Deep Dive Episode 57 – Payday Lending Loans
One of the final acts of former Bureau of Consumer Financial Protection (CFPB) Director Richard Cordray before he left to run for Governor of Ohio in 2017 was the issuance of a comprehensive rule governing payday loans, auto title loans, and other small dollar loans. The centerpiece of the rule would have imposed a new “Ability to Repay” (ATR) underwriting standard on providers of these small dollar products for extensions of credit to repeat borrowers. The Rule was scheduled to go into effect in August 2019. In January of this year, however, new CFPB Director Kathy Kraninger announced a Notice of Proposed Rulemaking that would rescind the ATR requirement. This live podcast discusses the logic of the 2017 Rule and the reasons for the CFPB’s reconsideration this year.
Although this transcript is largely accurate, in some cases it could be incomplete or inaccurate due to inaudible passages or transcription errors.
Operator: Welcome to Free Lunch, the podcast of The Federalist Society’s Regulatory Transparency Project. All expressions of opinion are those of the speakers.
On May 28th, Professor Todd Zywicki of the Antonin Scalia Law School joined us once more for a teleforum co-sponsored by The Federalist Society’s Financial Services Practice Group and RTP. This call covered the CFPB’s 2017 comprehensive rule governing payday loans, auto title loans, and other small-dollar loans, and the CFPB’s January 2019 proposed rulemaking to rescind the ability-to-[repay] standards for the 2017 rule. We hope you enjoy it.
Micah Wallen: Welcome to The Federalist Society’s teleforum conference call. This afternoon’s topic is on payday lending loans. My name is Micah Wallen, and I am the Assistant Director of Practice Groups at The Federalist Society.
As always, please note that all expressions of opinion are those of the expert on today’s call.
Today we are fortunate to have with us Professor Todd Zywicki, who is a George Mason University Foundation Professor of Law at the Antonin Scalia Law School as well as a Senior Fellow for the Mercatus Center. After our speaker gives his remarks, we will then go to audience Q&A. Thank you for sharing with us today. Todd, the floor is yours.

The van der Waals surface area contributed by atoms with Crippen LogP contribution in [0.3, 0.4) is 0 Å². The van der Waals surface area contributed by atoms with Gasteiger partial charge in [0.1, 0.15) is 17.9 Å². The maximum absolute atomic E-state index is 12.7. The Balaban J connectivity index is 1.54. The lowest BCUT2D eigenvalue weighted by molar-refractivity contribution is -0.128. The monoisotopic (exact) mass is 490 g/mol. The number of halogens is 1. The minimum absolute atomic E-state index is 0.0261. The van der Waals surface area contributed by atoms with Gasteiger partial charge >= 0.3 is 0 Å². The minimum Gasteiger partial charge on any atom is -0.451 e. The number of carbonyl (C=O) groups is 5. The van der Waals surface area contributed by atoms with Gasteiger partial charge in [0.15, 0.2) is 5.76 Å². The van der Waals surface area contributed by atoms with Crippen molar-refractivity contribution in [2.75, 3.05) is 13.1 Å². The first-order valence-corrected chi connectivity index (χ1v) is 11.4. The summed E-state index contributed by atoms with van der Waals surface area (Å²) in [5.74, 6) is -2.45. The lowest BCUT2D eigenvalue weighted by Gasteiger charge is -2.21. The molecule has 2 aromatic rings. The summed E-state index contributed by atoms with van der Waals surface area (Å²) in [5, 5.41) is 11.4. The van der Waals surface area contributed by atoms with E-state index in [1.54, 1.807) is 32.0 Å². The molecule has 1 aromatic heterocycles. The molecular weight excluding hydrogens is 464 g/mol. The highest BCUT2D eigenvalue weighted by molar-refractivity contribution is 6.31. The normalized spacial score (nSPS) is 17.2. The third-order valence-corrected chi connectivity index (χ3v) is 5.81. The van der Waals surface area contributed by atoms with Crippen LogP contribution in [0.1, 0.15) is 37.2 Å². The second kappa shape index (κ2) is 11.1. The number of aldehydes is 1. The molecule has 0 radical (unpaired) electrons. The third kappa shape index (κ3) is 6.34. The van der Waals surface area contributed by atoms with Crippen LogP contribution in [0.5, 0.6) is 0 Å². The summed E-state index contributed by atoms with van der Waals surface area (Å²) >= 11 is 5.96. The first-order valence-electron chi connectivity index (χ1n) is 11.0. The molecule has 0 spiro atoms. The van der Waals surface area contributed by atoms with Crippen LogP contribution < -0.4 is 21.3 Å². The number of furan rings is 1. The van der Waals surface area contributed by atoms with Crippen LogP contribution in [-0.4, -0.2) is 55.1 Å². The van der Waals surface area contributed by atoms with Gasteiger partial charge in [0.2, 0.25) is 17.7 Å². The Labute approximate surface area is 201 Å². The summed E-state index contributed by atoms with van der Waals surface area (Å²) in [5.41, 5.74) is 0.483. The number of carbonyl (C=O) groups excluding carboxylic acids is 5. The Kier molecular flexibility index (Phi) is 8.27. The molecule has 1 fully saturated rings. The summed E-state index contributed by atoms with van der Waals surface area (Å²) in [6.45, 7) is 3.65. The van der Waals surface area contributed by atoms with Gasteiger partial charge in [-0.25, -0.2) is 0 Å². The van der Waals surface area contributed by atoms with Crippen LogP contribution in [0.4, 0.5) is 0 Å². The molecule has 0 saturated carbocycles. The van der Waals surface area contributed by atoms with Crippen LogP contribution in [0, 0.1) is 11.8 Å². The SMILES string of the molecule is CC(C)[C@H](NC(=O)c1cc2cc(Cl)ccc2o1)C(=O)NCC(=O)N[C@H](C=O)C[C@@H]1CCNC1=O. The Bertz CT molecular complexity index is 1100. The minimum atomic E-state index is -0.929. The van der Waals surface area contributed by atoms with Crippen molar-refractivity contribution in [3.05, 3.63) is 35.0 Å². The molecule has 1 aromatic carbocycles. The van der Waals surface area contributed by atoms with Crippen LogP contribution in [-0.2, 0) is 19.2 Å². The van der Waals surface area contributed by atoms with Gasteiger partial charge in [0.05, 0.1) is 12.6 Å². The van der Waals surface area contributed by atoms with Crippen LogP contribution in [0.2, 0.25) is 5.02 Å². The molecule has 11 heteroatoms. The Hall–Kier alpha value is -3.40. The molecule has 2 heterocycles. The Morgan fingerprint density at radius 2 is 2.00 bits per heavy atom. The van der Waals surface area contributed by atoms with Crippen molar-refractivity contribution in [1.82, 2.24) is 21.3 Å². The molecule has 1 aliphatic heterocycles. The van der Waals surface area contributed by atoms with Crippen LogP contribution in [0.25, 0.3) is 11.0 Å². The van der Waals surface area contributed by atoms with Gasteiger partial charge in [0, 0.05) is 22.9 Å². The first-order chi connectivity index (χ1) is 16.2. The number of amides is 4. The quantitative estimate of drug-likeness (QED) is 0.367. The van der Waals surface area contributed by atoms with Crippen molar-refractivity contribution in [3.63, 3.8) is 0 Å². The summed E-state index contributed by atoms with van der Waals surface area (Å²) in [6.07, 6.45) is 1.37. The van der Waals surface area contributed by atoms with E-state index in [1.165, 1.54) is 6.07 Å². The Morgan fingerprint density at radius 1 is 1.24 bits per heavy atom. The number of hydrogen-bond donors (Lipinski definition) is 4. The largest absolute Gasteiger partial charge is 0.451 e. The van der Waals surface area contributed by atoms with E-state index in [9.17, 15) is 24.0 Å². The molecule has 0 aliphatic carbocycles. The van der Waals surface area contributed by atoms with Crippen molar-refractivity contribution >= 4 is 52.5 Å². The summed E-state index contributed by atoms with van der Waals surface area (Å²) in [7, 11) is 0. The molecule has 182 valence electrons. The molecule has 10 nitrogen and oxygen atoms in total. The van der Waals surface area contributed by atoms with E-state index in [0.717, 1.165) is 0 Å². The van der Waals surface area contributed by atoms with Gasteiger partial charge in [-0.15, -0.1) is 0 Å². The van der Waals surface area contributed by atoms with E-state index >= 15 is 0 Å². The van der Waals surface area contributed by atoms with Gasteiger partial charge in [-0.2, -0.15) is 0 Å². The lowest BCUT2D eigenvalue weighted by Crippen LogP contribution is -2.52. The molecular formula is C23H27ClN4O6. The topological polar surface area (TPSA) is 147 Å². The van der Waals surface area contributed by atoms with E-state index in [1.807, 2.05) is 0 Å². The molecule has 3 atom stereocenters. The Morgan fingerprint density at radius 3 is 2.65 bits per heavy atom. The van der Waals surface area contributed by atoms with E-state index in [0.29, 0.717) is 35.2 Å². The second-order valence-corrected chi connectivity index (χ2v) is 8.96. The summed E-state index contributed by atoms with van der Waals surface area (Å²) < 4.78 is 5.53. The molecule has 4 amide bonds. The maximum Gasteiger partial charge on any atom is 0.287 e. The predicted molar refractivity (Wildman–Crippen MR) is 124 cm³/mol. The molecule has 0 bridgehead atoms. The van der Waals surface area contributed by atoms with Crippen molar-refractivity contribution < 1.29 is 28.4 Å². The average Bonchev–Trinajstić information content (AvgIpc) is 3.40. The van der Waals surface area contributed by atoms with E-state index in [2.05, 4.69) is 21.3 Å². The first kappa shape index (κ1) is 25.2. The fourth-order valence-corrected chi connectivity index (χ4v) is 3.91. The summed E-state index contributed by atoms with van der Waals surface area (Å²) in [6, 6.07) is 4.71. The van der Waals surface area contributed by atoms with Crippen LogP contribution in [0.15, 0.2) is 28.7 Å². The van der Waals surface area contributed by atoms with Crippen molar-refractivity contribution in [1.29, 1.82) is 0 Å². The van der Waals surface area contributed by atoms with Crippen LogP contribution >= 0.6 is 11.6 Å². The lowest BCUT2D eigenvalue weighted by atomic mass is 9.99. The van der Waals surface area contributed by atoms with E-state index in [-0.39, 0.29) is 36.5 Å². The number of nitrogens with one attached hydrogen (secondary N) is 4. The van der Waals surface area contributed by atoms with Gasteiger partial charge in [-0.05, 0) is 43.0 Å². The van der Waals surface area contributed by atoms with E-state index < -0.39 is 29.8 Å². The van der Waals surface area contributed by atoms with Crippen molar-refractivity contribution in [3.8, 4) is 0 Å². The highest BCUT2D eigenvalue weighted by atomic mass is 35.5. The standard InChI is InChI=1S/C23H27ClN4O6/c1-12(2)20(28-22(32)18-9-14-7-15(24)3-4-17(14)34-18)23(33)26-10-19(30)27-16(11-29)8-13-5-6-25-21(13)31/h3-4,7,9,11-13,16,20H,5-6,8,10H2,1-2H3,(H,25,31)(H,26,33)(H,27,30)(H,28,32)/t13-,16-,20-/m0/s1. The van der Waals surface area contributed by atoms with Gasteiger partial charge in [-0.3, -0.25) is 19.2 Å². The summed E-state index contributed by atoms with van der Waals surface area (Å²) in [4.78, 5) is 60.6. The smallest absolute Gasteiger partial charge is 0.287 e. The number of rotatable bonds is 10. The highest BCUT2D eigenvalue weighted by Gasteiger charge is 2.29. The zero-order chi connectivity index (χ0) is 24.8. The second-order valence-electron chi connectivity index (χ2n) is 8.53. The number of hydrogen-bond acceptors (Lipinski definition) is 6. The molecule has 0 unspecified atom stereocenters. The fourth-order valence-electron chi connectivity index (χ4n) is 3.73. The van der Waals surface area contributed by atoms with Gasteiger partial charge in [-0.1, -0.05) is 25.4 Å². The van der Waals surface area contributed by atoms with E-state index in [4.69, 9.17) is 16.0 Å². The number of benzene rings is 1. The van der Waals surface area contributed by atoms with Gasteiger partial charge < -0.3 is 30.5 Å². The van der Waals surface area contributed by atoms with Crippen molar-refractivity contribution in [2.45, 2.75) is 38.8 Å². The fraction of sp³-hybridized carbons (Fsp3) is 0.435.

Prof. Todd Zywicki: Thanks, and it’s great to be here again. I was asked today to just kind of give an update on what’s going on with the so-called Small Dollar Loan Rule that was issued by the CFPB in 2017 and give my sense of what’s going on with the rule and the problems with the original rule. So those who will remember back, Richard Cordray was the Director of the CFPB during the Obama administration, and one of the last steps that Director Cordray took as he was exiting the CFPB and preparing to launch his eventually unsuccessful bid for Governor of Ohio was — the last two big acts he took when he left was first to pass a rule, issue a rule that would have banned arbitration in consumer financial product contracts. That was overturned by Congress under the CRA.
He also issued a rule that governed small-dollar loans. The original scope of the rule was very broad. It was finally enacted. It was somewhat narrower. So for example, it excluded most installment loans. But what it did do was impose severe rules governing payday loans, and auto title loans, and similar products that were single payment, not installment loans. The impact of the rule would have essentially decimated those industries.
What the rule did was impose an ability-to-repay test where the central planners of the CFPB essentially not only said that they would have to determine the ability of consumers to be able to repay, but actually provided a template for how consumers would have to repay. What the rule was tied to was essentially what they considered to be heavy users of the product, which they defined as 6 loans within a 12-month period. It made various sorts of other rules. We don’t need to go into all the details of what the rule was because of what happened subsequently.
As listeners recall, Mick Mulvaney became Director of the CFPB, or Acting Director of the CFPB, and one of his acts was to announce that they were going to review the payday loan rule, and eventually Kathy Kraninger nominated and confirmed in November 2018 as the permanent Director of the CFPB. In January, the CFPB issued a new rule — notice of proposed rulemaking. There is some degree of urgency with respect to it because the original rule issued by Director Cordray was due to go into effect in August of this year.
There are two components to the rule. One component of the rule involved payment processing and the ability of lenders to be able to collect from consumers by processing checks repeatedly or electronic debits and the like. That, for now, has been left unaffected. We could talk about that at the end if anybody has any questions about the prospects for that. But for now, the rule that was put in place by the Cordray regime has remained unaffected.